SCN5A mutation G615E results in NaV1.5 voltage-gated sodium channels with normal voltage-dependent function yet loss of mechanosensitivity

Peter R. Strege, Arnaldo Mercado-Perez, Amelia Mazzone, Yuri Ann Saito Loftus, Cheryl E. Bernard, Gianrico Farrugia, Arthur Beyder

Research output: Contribution to journalArticle

Abstract

SCN5A is expressed in cardiomyocytes and gastrointestinal (GI) smooth muscle cells (SMCs) as the voltage-gated mechanosensitive sodium channel NaV1.5. The influx of Na+ through NaV1.5 produces a fast depolarization in membrane potential, indispensable for electrical excitability in cardiomyocytes and important for electrical slow waves in GI smooth muscle. As such, abnormal NaV1.5 voltage gating or mechanosensitivity may result in channelopathies. SCN5A mutation G615E - found separately in cases of acquired long-QT syndrome, sudden cardiac death, and irritable bowel syndrome - has a relatively minor effect on NaV1.5 voltage gating. The aim of this study was to test whether G615E impacts mechanosensitivity. Mechanosensitivity of wild-type (WT) or G615E-NaV1.5 in HEK-293 cells was examined by shear stress on voltage- or current-clamped whole cells or pressure on macroscopic patches. Unlike WT, voltage-clamped G615E-NaV1.5 showed a loss in shear- and pressure-sensitivity of peak current yet a normal leftward shift in the voltage-dependence of activation. In current-clamp, shear stress led to a significant increase in firing spike frequency with a decrease in firing threshold for WT but not G615E-NaV1.5. Our results show that the G615E mutation leads to functionally abnormal NaV1.5 channels, which cause disruptions in mechanosensitivity and mechano-electrical feedback and suggest a potential contribution to smooth muscle pathophysiology.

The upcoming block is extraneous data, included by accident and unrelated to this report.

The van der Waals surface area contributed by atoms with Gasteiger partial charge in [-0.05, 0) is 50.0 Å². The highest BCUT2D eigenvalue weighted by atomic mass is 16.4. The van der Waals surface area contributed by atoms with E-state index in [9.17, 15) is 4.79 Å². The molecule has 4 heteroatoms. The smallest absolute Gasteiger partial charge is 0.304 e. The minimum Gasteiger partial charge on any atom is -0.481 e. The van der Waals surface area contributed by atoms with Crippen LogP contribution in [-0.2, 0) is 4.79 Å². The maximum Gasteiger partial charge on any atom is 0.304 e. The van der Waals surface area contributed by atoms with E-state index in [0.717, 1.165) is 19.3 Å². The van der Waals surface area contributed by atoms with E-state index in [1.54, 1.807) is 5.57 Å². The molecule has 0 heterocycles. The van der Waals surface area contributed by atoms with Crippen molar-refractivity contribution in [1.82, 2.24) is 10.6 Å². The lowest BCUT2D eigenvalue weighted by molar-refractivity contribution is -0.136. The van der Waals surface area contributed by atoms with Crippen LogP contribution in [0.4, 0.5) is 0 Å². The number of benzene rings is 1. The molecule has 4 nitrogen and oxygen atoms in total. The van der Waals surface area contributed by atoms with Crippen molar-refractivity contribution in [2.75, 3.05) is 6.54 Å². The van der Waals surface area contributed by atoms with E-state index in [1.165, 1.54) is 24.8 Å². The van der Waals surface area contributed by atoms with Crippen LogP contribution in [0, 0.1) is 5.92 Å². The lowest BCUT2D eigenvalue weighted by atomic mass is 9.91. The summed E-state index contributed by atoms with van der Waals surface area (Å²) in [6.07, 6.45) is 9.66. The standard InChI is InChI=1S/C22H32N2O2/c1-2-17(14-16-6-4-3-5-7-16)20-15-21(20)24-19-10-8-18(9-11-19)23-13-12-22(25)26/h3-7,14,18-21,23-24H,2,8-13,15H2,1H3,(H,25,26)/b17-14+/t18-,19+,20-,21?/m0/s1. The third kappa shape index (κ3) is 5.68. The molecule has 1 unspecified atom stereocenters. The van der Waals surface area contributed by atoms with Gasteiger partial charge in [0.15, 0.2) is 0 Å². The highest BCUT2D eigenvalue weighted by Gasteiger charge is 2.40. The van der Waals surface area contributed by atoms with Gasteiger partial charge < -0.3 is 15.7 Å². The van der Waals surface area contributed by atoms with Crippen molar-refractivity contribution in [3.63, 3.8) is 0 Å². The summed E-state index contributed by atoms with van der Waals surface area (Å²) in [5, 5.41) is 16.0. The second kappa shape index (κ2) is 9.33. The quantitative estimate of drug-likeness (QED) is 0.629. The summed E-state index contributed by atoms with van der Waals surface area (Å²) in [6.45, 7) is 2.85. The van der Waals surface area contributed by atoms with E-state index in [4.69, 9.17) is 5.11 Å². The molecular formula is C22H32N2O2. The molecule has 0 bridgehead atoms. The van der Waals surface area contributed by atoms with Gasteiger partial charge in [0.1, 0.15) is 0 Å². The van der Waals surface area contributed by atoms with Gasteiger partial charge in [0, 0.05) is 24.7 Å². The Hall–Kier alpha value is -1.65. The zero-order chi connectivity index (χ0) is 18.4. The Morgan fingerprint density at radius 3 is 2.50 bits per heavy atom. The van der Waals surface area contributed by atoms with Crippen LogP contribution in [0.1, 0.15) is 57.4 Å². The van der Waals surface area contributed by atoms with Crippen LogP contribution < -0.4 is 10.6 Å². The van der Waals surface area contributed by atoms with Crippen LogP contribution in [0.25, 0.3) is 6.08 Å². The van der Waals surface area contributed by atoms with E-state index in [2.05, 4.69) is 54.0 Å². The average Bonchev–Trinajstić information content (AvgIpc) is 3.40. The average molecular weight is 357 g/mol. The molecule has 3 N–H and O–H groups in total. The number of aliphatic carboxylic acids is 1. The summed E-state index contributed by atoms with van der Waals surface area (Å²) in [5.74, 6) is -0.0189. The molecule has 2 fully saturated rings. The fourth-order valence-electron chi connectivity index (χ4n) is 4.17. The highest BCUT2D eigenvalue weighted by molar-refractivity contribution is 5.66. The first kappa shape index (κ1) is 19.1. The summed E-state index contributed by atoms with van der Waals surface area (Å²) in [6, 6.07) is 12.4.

Original languageEnglish (US)